The primary argument against the study of philosophy and theology is often that it is not “practical.”  Of course, what they often really mean by that is that it isn’t going to make money, at least not as much as being a doctor or something.  What they fail to realize is that because many Christians have ignored their intellectual responsibilities regarding ideas, universities and even seminaries have been lost to liberal philosophies that reject God and reject Scripture.  Kids go to college and are bombarded by moral relativism, secular humanism, naturalistic methodologies regarding biblical interpretation, philosophical arguments against God’s existence (the problem of evil), etc.  These ideas matter, and they do not simply stay in the ivory tower.  While it sometimes takes years or even decades, eventually ideas from the university make their way to the populace, even though the average person doesn’t really know where they come from.  Postmodern universalism in comparative religions didn’t just spring out of a vacuum, for example.  These are exactly the type of things Christians in the Western world should know how to engage from a biblical worldview.  When a Christian is trained to read God’s Word carefully, to refute the logical problem of evil, to defend the historicity of the Gospels, and to show the emptiness of postmodern morality, that is extraordinarily practical.  This is especially true when it helps students avoid being deceived by these philosophies and even helps bring someone to Christ.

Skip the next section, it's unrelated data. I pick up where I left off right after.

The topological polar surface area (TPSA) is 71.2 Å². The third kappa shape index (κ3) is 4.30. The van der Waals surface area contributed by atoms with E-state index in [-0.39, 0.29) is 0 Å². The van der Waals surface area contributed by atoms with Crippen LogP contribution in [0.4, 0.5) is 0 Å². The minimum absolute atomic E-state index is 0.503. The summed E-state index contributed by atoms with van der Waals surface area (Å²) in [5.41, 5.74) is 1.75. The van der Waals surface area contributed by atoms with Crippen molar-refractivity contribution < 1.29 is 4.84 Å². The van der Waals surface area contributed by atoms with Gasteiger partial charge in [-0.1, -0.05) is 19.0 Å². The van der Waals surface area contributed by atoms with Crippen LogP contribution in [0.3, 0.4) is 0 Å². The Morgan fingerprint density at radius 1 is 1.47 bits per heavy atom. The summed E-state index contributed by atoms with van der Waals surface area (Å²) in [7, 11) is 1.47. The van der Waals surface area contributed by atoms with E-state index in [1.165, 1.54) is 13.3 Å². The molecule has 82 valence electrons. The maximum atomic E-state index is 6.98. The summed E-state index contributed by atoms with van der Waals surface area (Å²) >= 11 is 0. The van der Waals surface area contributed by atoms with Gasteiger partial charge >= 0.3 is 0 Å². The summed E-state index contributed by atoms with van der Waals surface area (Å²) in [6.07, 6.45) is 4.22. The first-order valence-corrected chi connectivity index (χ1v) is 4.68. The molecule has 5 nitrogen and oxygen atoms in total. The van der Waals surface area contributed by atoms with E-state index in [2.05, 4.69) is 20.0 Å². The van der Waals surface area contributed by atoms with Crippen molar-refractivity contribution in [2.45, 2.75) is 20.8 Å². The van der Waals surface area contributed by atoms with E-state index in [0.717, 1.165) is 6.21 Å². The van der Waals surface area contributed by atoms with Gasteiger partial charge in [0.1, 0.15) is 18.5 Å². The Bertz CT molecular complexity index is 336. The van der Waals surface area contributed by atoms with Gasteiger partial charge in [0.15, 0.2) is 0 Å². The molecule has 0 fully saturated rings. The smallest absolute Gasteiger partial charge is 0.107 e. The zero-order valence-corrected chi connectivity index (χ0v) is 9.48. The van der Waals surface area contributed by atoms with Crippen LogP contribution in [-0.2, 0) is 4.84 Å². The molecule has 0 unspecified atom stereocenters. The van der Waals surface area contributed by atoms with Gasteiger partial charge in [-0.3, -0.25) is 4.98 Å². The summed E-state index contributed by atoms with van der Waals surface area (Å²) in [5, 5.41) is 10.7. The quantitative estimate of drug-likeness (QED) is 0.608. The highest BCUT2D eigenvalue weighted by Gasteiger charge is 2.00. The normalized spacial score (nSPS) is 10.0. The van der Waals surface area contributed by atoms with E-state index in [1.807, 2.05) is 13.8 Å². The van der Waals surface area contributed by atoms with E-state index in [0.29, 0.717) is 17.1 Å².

However, many Christians are instead resentful when they’re asked to think in a complex manner, when they’re told to think through an issue logically, or even when they’re challenged to read the Bible more carefully.  This puzzling attitude does not make a strong church.  A church full of doctors, lawyers, and businessmen can make a rich church, but if they have a low respect for the Bible and gobble up any new philosophy coming out of the university, then that will not be a spiritually healthy church who will do God’s work (Exhibit A:  Many mainline churches).  I have a feeling that when we face Jesus in judgment, he will not be terribly impressed if someone became a successful doctor but failed to share the Gospel due to shoddy theology.